Chartwell: It looked an impressive housing estate. On paper, at any rate. There was Oxford Street, that first-rate London shopping thoroughfare. And Mayfair Avenue, after some of the most expensive real estate in London.
There was Downing Street, for the British prime minister’s residence; The Mall, for the Horse Guards Parade and the thoroughfare leading to Buckingham Palace; Finchley Court, after the seat held by Maggie Thatcher.
Who wouldn’t want a piece of this real estate? Back in the mid-1980s, there certainly were people who wanted in. Mind you, the property was a bit out of the way, plonked as it was on the outskirts of the Shire of Melton at Mount Cottrell. Well north of Werribee, south of Rockbank and, well, a long from anywhere.
But it was Woop Woop with ambition. After all, the subdivision was named Chartwell after the family residence of Winston Churchill. A name that also assumed some Ponzi prominence in Geelong a while back. To the best of this scribe’s knowledge, however, it’s no relative. Mind you, there do appear some rather similar problems.
The folks who invested in this Chartwell soon found the development wasn’t entirely to their liking. Basic infrastructure — roads, gutters, footpaths, water — failed to come through and before they knew it their precious blocks of land were little more than dust-bowl sites stranded in yet another of the many failed residential subdivisions dotted across the state.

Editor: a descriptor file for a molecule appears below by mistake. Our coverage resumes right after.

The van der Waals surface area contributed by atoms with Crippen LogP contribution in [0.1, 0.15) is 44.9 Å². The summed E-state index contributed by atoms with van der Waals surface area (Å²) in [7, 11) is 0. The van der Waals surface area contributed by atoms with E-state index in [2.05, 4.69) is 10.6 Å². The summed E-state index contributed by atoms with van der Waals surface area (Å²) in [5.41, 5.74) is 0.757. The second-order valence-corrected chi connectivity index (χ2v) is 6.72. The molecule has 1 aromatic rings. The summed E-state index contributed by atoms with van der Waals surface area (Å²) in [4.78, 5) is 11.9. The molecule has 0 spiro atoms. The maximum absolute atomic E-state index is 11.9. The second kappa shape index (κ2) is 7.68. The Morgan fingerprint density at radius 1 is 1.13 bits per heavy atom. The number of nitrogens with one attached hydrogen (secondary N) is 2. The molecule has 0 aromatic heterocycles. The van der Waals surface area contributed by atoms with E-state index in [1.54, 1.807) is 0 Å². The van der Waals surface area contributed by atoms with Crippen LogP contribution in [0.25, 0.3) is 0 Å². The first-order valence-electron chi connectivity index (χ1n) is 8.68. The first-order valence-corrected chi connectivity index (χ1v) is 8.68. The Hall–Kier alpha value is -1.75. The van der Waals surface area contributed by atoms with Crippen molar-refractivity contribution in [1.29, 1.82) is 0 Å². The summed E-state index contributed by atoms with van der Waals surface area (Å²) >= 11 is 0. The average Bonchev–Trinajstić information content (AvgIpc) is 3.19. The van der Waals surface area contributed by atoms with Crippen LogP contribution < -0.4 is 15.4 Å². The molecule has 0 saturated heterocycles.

Still, a handful forged ahead and built their homes, sans facilities they’d earlier anticipated, and today a small clutch of long-established houses can be found at this particular Chartwell.
But they’re few and far between and the streets and courts and avenues that were obviously intended to become a suburban idyll never quite made it there. Roads are still unsealed and facilities thin on the ground, notwithstanding a CFA station you’ll find the Melways has sited squarely in prestigious Mayfair.
For unassuming Melton, it’s another connection with the illustrious Churchill of Chartwell. An old aeroplane that sat for many years on a farming property north of the township was reportedly used to fly the British statesman to the Yalta conference with Roosevelt and Stalin in February 1945, where the Big Three tried trying to figure out the governing of post-war Germany.
A fight-flight metaphor might be applied to those who invested a pile in the Churchill pile here in Geelong — about the governing of their post-Chartwell finances.
That’s Chartwell Enterprises, of course, not the Chartwell estate where, among the streets, you’ll also find a Wandsworth St. Wandsworth, incidentally, is where the largest prison in London is situated.